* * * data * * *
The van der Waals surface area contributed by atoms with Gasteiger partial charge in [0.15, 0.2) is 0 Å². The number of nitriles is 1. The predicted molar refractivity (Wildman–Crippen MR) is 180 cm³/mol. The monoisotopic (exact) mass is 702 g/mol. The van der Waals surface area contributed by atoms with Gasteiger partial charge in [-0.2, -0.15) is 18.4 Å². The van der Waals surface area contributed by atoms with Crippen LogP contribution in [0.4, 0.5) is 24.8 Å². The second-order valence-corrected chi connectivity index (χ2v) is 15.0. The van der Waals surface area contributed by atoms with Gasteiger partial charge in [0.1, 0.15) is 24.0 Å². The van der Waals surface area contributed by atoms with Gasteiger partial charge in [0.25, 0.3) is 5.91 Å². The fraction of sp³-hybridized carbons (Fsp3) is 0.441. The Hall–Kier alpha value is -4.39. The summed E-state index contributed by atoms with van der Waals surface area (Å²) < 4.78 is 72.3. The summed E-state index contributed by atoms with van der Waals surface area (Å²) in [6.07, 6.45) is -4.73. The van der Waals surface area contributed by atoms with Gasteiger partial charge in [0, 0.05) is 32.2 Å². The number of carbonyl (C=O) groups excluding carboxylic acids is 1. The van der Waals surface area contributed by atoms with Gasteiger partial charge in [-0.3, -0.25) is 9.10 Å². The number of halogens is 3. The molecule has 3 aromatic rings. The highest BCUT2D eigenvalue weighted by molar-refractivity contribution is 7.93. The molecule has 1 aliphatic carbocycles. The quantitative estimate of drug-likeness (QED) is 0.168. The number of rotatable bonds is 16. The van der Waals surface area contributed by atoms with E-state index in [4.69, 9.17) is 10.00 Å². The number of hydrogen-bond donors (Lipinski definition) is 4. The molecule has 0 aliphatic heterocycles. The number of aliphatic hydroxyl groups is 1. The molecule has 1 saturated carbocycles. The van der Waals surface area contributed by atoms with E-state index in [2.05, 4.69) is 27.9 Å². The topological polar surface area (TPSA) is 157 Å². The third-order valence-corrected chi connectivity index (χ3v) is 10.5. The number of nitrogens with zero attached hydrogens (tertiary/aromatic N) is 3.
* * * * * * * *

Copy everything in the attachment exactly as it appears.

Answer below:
The van der Waals surface area contributed by atoms with Gasteiger partial charge in [0.15, 0.2) is 0 Å². The number of nitriles is 1. The predicted molar refractivity (Wildman–Crippen MR) is 180 cm³/mol. The monoisotopic (exact) mass is 702 g/mol. The van der Waals surface area contributed by atoms with Gasteiger partial charge in [-0.2, -0.15) is 18.4 Å². The van der Waals surface area contributed by atoms with Crippen LogP contribution in [0.4, 0.5) is 24.8 Å². The second-order valence-corrected chi connectivity index (χ2v) is 15.0. The van der Waals surface area contributed by atoms with Gasteiger partial charge in [0.1, 0.15) is 24.0 Å². The van der Waals surface area contributed by atoms with Gasteiger partial charge in [0.25, 0.3) is 5.91 Å². The fraction of sp³-hybridized carbons (Fsp3) is 0.441. The Hall–Kier alpha value is -4.39. The summed E-state index contributed by atoms with van der Waals surface area (Å²) < 4.78 is 72.3. The summed E-state index contributed by atoms with van der Waals surface area (Å²) in [6.07, 6.45) is -4.73. The van der Waals surface area contributed by atoms with Gasteiger partial charge in [0, 0.05) is 32.2 Å². The number of carbonyl (C=O) groups excluding carboxylic acids is 1. The van der Waals surface area contributed by atoms with Gasteiger partial charge in [-0.3, -0.25) is 9.10 Å². The number of halogens is 3. The molecule has 3 aromatic rings. The highest BCUT2D eigenvalue weighted by molar-refractivity contribution is 7.93. The molecule has 1 aliphatic carbocycles. The quantitative estimate of drug-likeness (QED) is 0.168. The number of rotatable bonds is 16. The van der Waals surface area contributed by atoms with E-state index in [4.69, 9.17) is 10.00 Å². The number of hydrogen-bond donors (Lipinski definition) is 4. The molecule has 0 aliphatic heterocycles. The number of aliphatic hydroxyl groups is 1. The molecule has 1 saturated carbocycles. The van der Waals surface area contributed by atoms with E-state index in [2.05, 4.69) is 27.9 Å². The topological polar surface area (TPSA) is 157 Å². The third-order valence-corrected chi connectivity index (χ3v) is 10.5. The number of nitrogens with zero attached hydrogens (tertiary/aromatic N) is 3.